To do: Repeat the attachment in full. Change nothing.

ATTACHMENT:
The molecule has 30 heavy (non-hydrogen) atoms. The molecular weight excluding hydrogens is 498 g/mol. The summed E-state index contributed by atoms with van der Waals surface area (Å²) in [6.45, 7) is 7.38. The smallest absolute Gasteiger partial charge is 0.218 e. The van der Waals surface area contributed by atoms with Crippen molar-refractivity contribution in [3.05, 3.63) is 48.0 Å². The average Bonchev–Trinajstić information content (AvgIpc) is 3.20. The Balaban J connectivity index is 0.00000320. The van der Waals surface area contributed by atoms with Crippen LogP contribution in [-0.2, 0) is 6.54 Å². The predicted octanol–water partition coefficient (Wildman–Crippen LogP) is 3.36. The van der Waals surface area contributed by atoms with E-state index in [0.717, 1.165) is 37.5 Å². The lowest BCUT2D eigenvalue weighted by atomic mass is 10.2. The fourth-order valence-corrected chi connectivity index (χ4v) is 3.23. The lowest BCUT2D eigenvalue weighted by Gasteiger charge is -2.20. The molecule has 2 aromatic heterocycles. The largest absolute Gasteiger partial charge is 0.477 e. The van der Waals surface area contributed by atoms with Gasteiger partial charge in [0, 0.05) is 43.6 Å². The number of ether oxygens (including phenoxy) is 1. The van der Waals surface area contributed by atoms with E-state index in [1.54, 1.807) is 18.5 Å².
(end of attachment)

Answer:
The molecule has 30 heavy (non-hydrogen) atoms. The molecular weight excluding hydrogens is 498 g/mol. The summed E-state index contributed by atoms with van der Waals surface area (Å²) in [6.45, 7) is 7.38. The smallest absolute Gasteiger partial charge is 0.218 e. The van der Waals surface area contributed by atoms with Crippen molar-refractivity contribution in [3.05, 3.63) is 48.0 Å². The average Bonchev–Trinajstić information content (AvgIpc) is 3.20. The Balaban J connectivity index is 0.00000320. The van der Waals surface area contributed by atoms with Crippen LogP contribution in [-0.2, 0) is 6.54 Å². The predicted octanol–water partition coefficient (Wildman–Crippen LogP) is 3.36. The van der Waals surface area contributed by atoms with E-state index in [0.717, 1.165) is 37.5 Å². The lowest BCUT2D eigenvalue weighted by atomic mass is 10.2. The fourth-order valence-corrected chi connectivity index (χ4v) is 3.23. The lowest BCUT2D eigenvalue weighted by Gasteiger charge is -2.20. The molecule has 2 aromatic heterocycles. The largest absolute Gasteiger partial charge is 0.477 e. The van der Waals surface area contributed by atoms with Gasteiger partial charge in [0, 0.05) is 43.6 Å². The number of ether oxygens (including phenoxy) is 1. The van der Waals surface area contributed by atoms with E-state index in [1.54, 1.807) is 18.5 Å².